CPZ HB 3595

What has Chicago Magazine substantively done over the years to invite readers into the world of state government and politics?

Thank you Chicago Magazine for introducing us to your base in case they have not been in touch with the impactful contributions - both before and during a public health and economic crisis - of the General Assembly members you highlighted in Opinion: There’s No More Invisible Politician than an Illinois State Legislator. Any search on ilga.gov will produce a solid list of successful legislative measures that reflect our deep work on the ground on behalf of the approximately 108,000-216,000 people we each represent. The named group of individuals are legislating with significant impact. Here are some recent examples:

  • Lead service line replacement,
  • First responder mental health,
  • Streamlining Business Enterprise Program Certification for small businesses,
  • State designated cultural districts to spur economic recovery,
  • Protection of first amendment for youth in care,
  • Increased access to higher education pathways,
  • Affordable and accessible child care, and
  • Increased support and real opportunities for youth and adults with disabilities.

Singling out legislators who are predominantly people of color, women, and openly gay (coincidentally all members of minoritized* groups in the General Assembly) compels us to ask, is it a coincidence or by design that it is difficult to find any statement of solidarity with the national uprising and accelerated civic engagement that many news outlets and socio-political influencers adopted, amplified and implemented in the wake of George Floyd’s murder? This is especially perplexing because these same legislators championed and executed the charge to address the root causes of failed policy for communities that have been historically marginalized in past sessions.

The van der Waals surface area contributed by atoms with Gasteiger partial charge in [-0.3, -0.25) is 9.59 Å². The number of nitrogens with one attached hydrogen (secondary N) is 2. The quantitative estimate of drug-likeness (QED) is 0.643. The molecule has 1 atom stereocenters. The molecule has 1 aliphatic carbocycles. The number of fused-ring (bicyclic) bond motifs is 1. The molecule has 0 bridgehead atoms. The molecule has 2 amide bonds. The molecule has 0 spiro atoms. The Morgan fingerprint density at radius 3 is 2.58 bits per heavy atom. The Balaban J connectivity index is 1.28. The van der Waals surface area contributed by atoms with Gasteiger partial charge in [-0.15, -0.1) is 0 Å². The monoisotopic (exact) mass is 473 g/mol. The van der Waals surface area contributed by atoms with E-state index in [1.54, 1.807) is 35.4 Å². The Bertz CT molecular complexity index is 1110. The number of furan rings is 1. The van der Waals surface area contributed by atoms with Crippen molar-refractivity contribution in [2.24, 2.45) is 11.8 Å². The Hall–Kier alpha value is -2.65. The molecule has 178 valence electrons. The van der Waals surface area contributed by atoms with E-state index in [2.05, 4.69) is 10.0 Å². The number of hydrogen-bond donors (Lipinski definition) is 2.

Furthermore, each of us represent communities that may not have broad readership of your magazine which can safely perpetuate the racism, sexism, and homophobia in this opinion piece without any accountability from constituents and supporters who are more than familiar with our track record. Performing a simple Google search, perusing our social media channels, or speaking to our constituents will reveal significant evidence of outreach, engagement, activism, and collaboration within our districts and across Illinois.

While we understand the purpose of an opinion piece, we are left searching for an application of journalistic standards. It’s disheartening that you allowed something this off-base and unconstructive to be included in your publication given that it promotes itself as “the most highly honored city magazines in the nation.” Instead of leaving readers with inflammatory words strung together by a writer rudderless toward a solution to the disengagement he laments, here’s what we propose your readers consider:

  • Becoming acquainted with state lawmakers is a shared responsibility between constituents, the media, and elected officials. The work is bidirectional and the law professor who admitted to not knowing, or caring to know, his state senator is more of a poor reflection on him given his area of expertise.
  • Confirm if the media source has correspondents covering the subject criticized in opinion pieces (i.e. Does Chicago Magazine have a Springfield correspondent?). Critical consumption of media is a central skill in the 21st century, especially with information overload.
  • Verify opinion pieces like these with BIPOC (Black, Indigenous, People of Color), Latinx, LGBTQ, and women-led sources that offer nuance and uncover complexities that center the world perspectives that are often ignored and diminished by mainstream media and glossy publications.

Chicago Magazine, we disagree with both your tagline, “We (Chicago Magazine) are Chicago, and the bottom line from this opinion piece that the cited General Assembly members are hiding behind a conflated title of “state legislator” and living a “cush” life with no accountability. Many of us have endured sacrifices to operationalize the role of “public servant.” It is a dishonor to our ancestors, descendants, and co-conspirators in this work who inform our strategy to upend systemic -isms and transform government to be for, by, and with the people. You can and should do better.

State Representative Lakesia Collins
State Representative Eva-Dina Delgado
State Representative Frances Ann Hurley
State Representative Lindsey LaPointe
State Senator Cristina Pacione-Zayas
State Representative Lamont Robinson

*For a definition of minoritized, visit: https://www.dictionary.com/browse/minoritize

Category: Press Releases

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